Investment during the COVID-19 pandemic has proved challenging for investors worldwide, although hopes for the Vietnamese economy are growing as the local market outperformed other international peers thanks to its GDP growth amid COVID-19 last year, according to the Bangkok Post.
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Whilst the impact of the pandemic has dampened the high growth seen at the start of the year and GDP growth in the first nine months is less than the market forecast of 1.4%, Maetha Peeravud, assistant vice president of Fund Management Group, BBL Asset Management, believes the local economy has passed its lowest point.
“Looking three to six months ahead, the outlook for the Vietnamese economy is positive,” he was quoted by the Bangkok Post as saying.
The COVID-19 vaccination rate is increasing, particularly as large cities like Ho Chi Minh City and Hanoi have already giving the first jab to over 90% of their population, Peeravud said, adding that the country is expected to achieve herd immunity in the first or second quarter of next year.
Geographically, the nation boasts a strategic location for its high-performing export sector. With a clear focus on education, free trade agreements, and labour skill enhancements, the country is important to the global supply chain, including Samsung, the Korean multinational manufacturing conglomerate, which allocates over half of its mobile phone manufacturing capacity to the nation.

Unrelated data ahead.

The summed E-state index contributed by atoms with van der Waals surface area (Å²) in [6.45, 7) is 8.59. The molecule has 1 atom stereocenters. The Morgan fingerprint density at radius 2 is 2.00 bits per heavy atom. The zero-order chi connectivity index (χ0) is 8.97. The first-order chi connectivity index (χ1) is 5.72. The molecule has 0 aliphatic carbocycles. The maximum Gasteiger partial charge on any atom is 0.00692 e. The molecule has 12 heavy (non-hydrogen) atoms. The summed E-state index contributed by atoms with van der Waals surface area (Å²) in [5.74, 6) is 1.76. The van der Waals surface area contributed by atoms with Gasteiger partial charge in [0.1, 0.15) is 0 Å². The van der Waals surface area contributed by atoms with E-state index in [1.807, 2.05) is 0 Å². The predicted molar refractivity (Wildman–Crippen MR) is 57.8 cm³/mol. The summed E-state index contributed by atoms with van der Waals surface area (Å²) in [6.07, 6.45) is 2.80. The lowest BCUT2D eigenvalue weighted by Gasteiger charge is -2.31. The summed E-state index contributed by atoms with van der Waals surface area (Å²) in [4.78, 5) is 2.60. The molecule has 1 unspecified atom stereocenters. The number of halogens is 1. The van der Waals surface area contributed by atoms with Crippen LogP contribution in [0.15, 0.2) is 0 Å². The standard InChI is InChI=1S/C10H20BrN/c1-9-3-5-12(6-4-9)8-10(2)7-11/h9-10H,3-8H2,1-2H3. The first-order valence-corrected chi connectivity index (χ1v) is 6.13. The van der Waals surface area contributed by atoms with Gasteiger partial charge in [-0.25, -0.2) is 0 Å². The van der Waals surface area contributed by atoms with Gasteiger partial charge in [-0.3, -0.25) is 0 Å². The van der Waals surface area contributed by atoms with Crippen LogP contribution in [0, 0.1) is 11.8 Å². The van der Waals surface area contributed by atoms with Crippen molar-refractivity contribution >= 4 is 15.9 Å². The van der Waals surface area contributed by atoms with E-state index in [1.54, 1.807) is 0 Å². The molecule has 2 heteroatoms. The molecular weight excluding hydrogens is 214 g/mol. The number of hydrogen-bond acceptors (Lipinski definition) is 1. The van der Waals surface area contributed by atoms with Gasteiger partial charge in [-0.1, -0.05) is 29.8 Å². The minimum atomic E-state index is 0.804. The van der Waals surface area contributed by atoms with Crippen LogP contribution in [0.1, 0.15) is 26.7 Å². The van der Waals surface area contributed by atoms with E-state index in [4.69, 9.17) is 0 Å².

Furthermore, Bloomberg forecasts Vietnamese GDP will grow at 7% next year, one of the highest rates in the Southeast Asian region.
Peeravud also agreed with Bloomberg’s positive outlook, identifying three major long-term themes.
First, the country’s urbanisation rate will lead to a demographic dividend, namely the economic growth resulting from a change in the age structure of the population.
Over half of the Vietnamese population is under 35, with the number of workers in the industry and service sectors increasing, while those in agriculture are decreasing, suggesting a major shift toward higher income generation.
Secondly, the nation is benefiting from industrialisation growth from foreign direct investment (FDI).
Most notably, the country enjoys strong support in developing more advanced technology and high-skilled labour training from global technology companies, which in turn can help produce more premium products, he said.
According to Maetha, digitalisation represents the third factor contributing to Vietnamese growth.
Along with its five-year plan, the Vietnamese Government is also targeting the digital economy share of GDP to grow from 5% in 2019 to 20% in 2025, he added.